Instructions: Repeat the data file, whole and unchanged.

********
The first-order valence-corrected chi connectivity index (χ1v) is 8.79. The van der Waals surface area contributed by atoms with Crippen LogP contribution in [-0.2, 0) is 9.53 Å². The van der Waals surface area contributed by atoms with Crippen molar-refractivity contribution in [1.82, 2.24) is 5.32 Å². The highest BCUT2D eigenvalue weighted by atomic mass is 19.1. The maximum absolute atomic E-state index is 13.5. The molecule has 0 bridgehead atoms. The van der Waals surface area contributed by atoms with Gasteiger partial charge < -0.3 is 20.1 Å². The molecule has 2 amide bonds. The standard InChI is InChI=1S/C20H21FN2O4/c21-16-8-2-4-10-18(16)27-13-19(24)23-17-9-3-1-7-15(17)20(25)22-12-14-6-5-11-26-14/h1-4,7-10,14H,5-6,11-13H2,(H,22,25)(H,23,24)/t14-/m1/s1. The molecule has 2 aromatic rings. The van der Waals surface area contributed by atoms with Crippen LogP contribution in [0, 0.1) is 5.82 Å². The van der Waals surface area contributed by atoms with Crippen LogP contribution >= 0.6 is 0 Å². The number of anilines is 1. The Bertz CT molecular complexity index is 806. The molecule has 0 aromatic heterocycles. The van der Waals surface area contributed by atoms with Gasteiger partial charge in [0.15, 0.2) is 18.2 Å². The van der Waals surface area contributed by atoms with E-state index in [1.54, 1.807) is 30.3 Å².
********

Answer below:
The first-order valence-corrected chi connectivity index (χ1v) is 8.79. The van der Waals surface area contributed by atoms with Crippen LogP contribution in [-0.2, 0) is 9.53 Å². The van der Waals surface area contributed by atoms with Crippen molar-refractivity contribution in [1.82, 2.24) is 5.32 Å². The highest BCUT2D eigenvalue weighted by atomic mass is 19.1. The maximum absolute atomic E-state index is 13.5. The molecule has 0 bridgehead atoms. The van der Waals surface area contributed by atoms with Gasteiger partial charge < -0.3 is 20.1 Å². The molecule has 2 amide bonds. The standard InChI is InChI=1S/C20H21FN2O4/c21-16-8-2-4-10-18(16)27-13-19(24)23-17-9-3-1-7-15(17)20(25)22-12-14-6-5-11-26-14/h1-4,7-10,14H,5-6,11-13H2,(H,22,25)(H,23,24)/t14-/m1/s1. The molecule has 2 aromatic rings. The van der Waals surface area contributed by atoms with Crippen LogP contribution in [0, 0.1) is 5.82 Å². The van der Waals surface area contributed by atoms with Crippen LogP contribution >= 0.6 is 0 Å². The number of anilines is 1. The Bertz CT molecular complexity index is 806. The molecule has 0 aromatic heterocycles. The van der Waals surface area contributed by atoms with Gasteiger partial charge in [0.15, 0.2) is 18.2 Å². The van der Waals surface area contributed by atoms with E-state index in [1.54, 1.807) is 30.3 Å².